WPU will be attending Senator Perkins' town hall meeting regarding the Columbia University development project THIS SATURDAY MORNING from 9:30 am - 11:30am (see the attached flier for more details). He stated that this type of local meeting is the beginning phase of his plan that will influence a climate of change with respect to eminent domain law and is CRITICAL to the eventual passing of any legislation in support of property rights. He plans on holding a meeting for each major current eminent domain case; Columbia U, Atlantic Yards & possibly Willets Point. He even expressed interest in holding a meeting on Didden vs. The Town of Port Chester. The purpose is to expose all the corruption involved with these cases. (A Willets Point hearing would require several days.)
Saturday, December 19th
Community Meeting on Eminent Domain
Manhattan Pentecostal Church
547 West 125th St
New York, NY 10027
9:30 AM - 11:30 AM
From the Queens Courier:
Last week, EDC announced it received 29 responses to its Request for Qualifications for developers or teams of developers interested in redeveloping the [Willets Point] site. Next, EDC will develop a short list to receive a future Request for Proposals (RFP) with a developer being selected sometime in 2010, according to Pinsky.
The city’s plans for the project call for redeveloping 18 acres of the southwest portion of the site, and it currently has secured about 75 percent of the land from property owners for the first phase of the development plan.
“We said during the ULURP [Uniformed Land Use Review Procedure] process that our strong preference was to reach consensual agreements and that remains our strong preference,” Pinsky said.
However, some Willets Point business owners said the city is not negotiating at all with them, and they were encouraged by a recent Court’s derailing of a Columbia University expansion project that sought to utilize eminent domain.
“We knew that eminent domain didn’t have that much life left in it,” said Jake Bono, the third generation owner of Bono Sawdust Supply Co., who is still fighting to keep his business at the site. “I don’t think they [the city] have a chance anymore to take my property."
Wednesday, December 16, 2009
The New York Court of Appeals on Tuesday unanimously ruled that the state's economic development agency, which administers eminent domain, must turn a set of records over that Mr. Sprayregen had requested through the Freedom of Information Law. The agency, the Empire State Development Corporation, had provided numerous documents but withheld a set related to a 2004 agreement between the agency and Columbia. Mr. Sprayregen appealed the agency's denial of his FOIL request, and was denied again. He then sued in state Supreme Court and won, though ESDC did not provide all the documents, preferring to appeal. He won again at the appellate level; ESDC appealed again; and now the agency has exhausted its appeals.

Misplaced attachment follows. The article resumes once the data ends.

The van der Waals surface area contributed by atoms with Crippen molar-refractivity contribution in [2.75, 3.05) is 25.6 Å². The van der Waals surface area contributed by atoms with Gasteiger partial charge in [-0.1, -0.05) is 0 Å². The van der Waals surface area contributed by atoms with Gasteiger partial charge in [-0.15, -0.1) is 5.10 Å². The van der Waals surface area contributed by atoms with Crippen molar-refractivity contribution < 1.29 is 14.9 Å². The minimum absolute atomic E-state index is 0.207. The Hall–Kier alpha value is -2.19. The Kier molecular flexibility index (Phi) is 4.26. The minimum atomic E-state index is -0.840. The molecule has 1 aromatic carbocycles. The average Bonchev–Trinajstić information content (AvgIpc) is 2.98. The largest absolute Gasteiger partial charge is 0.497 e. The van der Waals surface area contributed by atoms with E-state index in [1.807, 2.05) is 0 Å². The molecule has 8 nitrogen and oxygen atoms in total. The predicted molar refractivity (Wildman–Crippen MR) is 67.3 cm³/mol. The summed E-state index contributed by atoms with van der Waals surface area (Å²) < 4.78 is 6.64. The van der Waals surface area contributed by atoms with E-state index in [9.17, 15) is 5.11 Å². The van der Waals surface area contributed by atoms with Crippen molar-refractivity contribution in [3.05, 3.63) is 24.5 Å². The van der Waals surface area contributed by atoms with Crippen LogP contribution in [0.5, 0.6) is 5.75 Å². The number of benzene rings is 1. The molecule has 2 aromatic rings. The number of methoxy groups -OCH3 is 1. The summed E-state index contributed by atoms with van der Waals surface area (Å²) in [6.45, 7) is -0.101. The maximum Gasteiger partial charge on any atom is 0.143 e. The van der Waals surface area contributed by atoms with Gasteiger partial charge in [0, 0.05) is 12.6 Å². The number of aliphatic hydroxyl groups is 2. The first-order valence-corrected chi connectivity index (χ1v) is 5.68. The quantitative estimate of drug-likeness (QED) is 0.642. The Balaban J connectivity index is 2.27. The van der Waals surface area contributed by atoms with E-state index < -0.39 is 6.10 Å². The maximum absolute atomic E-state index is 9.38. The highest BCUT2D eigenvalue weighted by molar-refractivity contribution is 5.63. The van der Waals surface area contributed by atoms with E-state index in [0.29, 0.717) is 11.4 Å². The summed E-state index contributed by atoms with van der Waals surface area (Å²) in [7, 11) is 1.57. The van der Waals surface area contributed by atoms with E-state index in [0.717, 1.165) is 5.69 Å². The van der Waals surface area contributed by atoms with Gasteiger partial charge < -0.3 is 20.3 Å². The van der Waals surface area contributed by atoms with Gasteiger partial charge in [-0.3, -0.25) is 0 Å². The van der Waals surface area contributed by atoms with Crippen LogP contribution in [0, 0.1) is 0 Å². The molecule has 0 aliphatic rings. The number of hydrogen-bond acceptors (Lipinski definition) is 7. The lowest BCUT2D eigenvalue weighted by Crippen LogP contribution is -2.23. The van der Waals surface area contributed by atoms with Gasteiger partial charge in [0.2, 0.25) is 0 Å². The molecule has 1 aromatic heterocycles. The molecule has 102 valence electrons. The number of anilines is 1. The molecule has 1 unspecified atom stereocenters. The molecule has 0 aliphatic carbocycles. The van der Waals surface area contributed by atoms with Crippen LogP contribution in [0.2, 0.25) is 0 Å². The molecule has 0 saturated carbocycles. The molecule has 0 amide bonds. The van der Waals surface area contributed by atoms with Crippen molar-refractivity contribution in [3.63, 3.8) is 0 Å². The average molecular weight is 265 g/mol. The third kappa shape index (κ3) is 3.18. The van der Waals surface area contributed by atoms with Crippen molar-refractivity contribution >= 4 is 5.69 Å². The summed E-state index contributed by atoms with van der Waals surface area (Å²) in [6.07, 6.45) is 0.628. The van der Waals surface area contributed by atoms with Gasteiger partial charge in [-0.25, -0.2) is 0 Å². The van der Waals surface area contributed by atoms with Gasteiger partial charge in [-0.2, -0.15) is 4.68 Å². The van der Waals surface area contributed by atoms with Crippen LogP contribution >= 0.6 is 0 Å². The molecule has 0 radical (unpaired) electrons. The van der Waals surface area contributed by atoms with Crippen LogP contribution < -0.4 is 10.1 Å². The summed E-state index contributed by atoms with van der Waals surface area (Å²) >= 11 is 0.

The ruling of the court Tuesday found that the agency was overly broad in denying Mr. Sprayregen's FOIL request, and then changed its reasoning for not providing the documents, with the court saying and its "initial determination was superficial, at best."
WPU has been FOILing documents, too, and has also been denied for no valid reason. A decision with respect to our requests will likely end up being decided by a court as well since EDC is being secretive and uncooperative with the public information they possess.
Tuesday, December 15, 2009
"Almost lost in the euphoria over the defeat of the Kingsbridge Armory project was the crucial role played by Brian Ketcham's masterful traffic analysis-because ultimately it is traffic and socio-economic impacts that must be the determining factor in any land use decision.
This was brought home by the comments of Speaker Quinn relayed in a live blog by the Bronx News Network: "12:35 Quinn is talking now. Says they're disappointed they couldn't come to an agreement with the administration. Urging all colleagues to vote to disapprove the proposal today."After numerous and lengthy discussions, there's a significant public health and traffic impact. We cannot approve a project that brings more people to an already crowded area. .. without a true plan to deal with that traffic congestion."Other issues important and significant but not part of vote today, she said: Current plan is simply not the right proposal for the residents of this community at this time." Praises Annabel Palma, Bx delegation leader, and her Bronx colleagues."
The reality here is, that the amount of traffic that this project would generate-once again contradicting the Kermit the Mayor image of the city's richest man-would have been a real hardship on the Kingsbridge Heights neighborhood. And the inadequacies of the Related traffic study should initiate a call for ULURP reform so that the traffic analysis is taken out of the hands of developer puppets claiming independent expertise.
So hats off to Ketcham-and a cautionary tale for EDC in its effort to cover up just how inadequate the Willets Point traffic study really is. If the mayor is gonna be going green, than he needs to become more honest-and insure that his policies reflect the high minded rhetoric that he graces world gatherings with."